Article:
I could write many more columns about this connection — and I have! So if this interests you, start here, and have a listen to my podcast series on the endo belly.

Reduce your inflammation

I talk about SIBO a lot. I talk about inflammation a lot, too.

Endometriosis is an inflammatory disease, and inflammation is both the fuel and the fire when it comes to endometriosis growth. Chronic inflammation can worsen endometriosis symptoms, especially pain.

The key to managing endo is lowering inflammation. Luckily, most of my past columns are about that!

Get structural support

If you’ve had abdominal surgery, I’m afraid it’s likely that you have adhesions. Adhesions are weblike collagen structures that form internally to knit wounds back together, but sometimes they go too far, distorting organs and muscles and causing serious pain and dysfunction.

Also, if you’ve lived with chronic pain for some time, you may struggle with pelvic floor dysfunction, too.

Even if your endometriosis has been fully excised, you may still experience issues related to these two problems sooner or later, so I advise that you get assessed for adhesions by a visceral manipulation therapist and get your pelvic floor examined by a pelvic floor physiotherapist.

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Note: Endometriosis News is strictly a news and information website about the disease. It does not provide medical advice, diagnosis, or treatment. This content is not intended to be a substitute for professional medical advice, diagnosis, or treatment. Always seek the advice of your physician or other qualified health provider with any questions you may have regarding a medical condition. Never disregard professional medical advice or delay in seeking it because of something you have read on this website. The opinions expressed in this column are not those of Endometriosis News or its parent company, BioNews, and are intended to spark discussion about issues pertaining to endometriosis.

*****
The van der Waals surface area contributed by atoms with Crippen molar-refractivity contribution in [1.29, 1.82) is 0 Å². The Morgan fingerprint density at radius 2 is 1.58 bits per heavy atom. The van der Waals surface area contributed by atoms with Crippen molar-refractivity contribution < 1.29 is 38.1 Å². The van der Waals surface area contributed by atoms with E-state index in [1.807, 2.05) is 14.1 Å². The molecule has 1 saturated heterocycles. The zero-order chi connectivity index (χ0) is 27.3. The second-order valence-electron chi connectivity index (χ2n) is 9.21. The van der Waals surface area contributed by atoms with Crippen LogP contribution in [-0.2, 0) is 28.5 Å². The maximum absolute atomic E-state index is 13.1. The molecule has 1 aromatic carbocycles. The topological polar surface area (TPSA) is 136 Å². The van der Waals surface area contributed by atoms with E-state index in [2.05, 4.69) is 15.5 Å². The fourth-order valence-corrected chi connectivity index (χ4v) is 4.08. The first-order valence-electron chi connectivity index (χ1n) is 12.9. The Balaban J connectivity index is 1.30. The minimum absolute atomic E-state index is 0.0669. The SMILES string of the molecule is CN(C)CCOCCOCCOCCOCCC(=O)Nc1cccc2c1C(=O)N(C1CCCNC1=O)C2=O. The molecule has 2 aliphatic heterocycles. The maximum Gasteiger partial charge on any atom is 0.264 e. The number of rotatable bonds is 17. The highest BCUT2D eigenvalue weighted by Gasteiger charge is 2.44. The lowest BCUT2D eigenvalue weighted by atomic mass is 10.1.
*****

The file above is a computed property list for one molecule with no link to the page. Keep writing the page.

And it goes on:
Jessica is the creator of ThisEndoLife.com, a website dedicated to supporting women with endometriosis, women’s health conditions, and the associated mental health issues that accompany them. She is also host of This EndoLife Podcast, where she interviews guests who are managing chronic illnesses and mental health problems in their own unique ways and are helping others to do the same. Jessica has a background in the arts and charity, having spent the past six years working with organizations supporting women with endometriosis, vulnerable young people, and survivors of domestic violence and trafficking.
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Jessica is the creator of ThisEndoLife.com, a website dedicated to supporting women with endometriosis, women’s health conditions, and the associated mental health issues that accompany them. She is also host of This EndoLife Podcast, where she interviews guests who are managing chronic illnesses and mental health problems in their own unique ways and are helping others to do the same. Jessica has a background in the arts and charity, having spent the past six years working with organizations supporting women with endometriosis, vulnerable young people, and survivors of domestic violence and trafficking.